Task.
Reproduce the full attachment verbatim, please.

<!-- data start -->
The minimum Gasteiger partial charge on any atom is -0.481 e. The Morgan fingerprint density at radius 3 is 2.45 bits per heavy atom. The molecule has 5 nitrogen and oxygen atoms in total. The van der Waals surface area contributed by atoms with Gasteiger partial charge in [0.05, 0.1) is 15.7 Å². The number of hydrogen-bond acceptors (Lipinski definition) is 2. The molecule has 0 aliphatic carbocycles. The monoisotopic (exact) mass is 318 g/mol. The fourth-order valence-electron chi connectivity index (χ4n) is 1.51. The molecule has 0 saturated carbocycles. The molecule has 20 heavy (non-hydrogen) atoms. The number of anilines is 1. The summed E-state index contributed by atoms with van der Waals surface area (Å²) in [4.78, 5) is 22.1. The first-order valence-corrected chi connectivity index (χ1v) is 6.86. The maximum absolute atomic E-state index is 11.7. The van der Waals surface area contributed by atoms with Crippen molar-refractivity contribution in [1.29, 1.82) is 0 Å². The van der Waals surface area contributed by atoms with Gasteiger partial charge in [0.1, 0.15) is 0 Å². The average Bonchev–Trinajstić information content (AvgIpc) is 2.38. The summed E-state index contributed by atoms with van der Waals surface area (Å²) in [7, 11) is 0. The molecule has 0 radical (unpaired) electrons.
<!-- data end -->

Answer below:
The minimum Gasteiger partial charge on any atom is -0.481 e. The Morgan fingerprint density at radius 3 is 2.45 bits per heavy atom. The molecule has 5 nitrogen and oxygen atoms in total. The van der Waals surface area contributed by atoms with Gasteiger partial charge in [0.05, 0.1) is 15.7 Å². The number of hydrogen-bond acceptors (Lipinski definition) is 2. The molecule has 0 aliphatic carbocycles. The monoisotopic (exact) mass is 318 g/mol. The fourth-order valence-electron chi connectivity index (χ4n) is 1.51. The molecule has 0 saturated carbocycles. The molecule has 20 heavy (non-hydrogen) atoms. The number of anilines is 1. The summed E-state index contributed by atoms with van der Waals surface area (Å²) in [4.78, 5) is 22.1. The first-order valence-corrected chi connectivity index (χ1v) is 6.86. The maximum absolute atomic E-state index is 11.7. The van der Waals surface area contributed by atoms with Crippen molar-refractivity contribution in [1.29, 1.82) is 0 Å². The van der Waals surface area contributed by atoms with Gasteiger partial charge in [0.1, 0.15) is 0 Å². The average Bonchev–Trinajstić information content (AvgIpc) is 2.38. The summed E-state index contributed by atoms with van der Waals surface area (Å²) in [7, 11) is 0. The molecule has 0 radical (unpaired) electrons.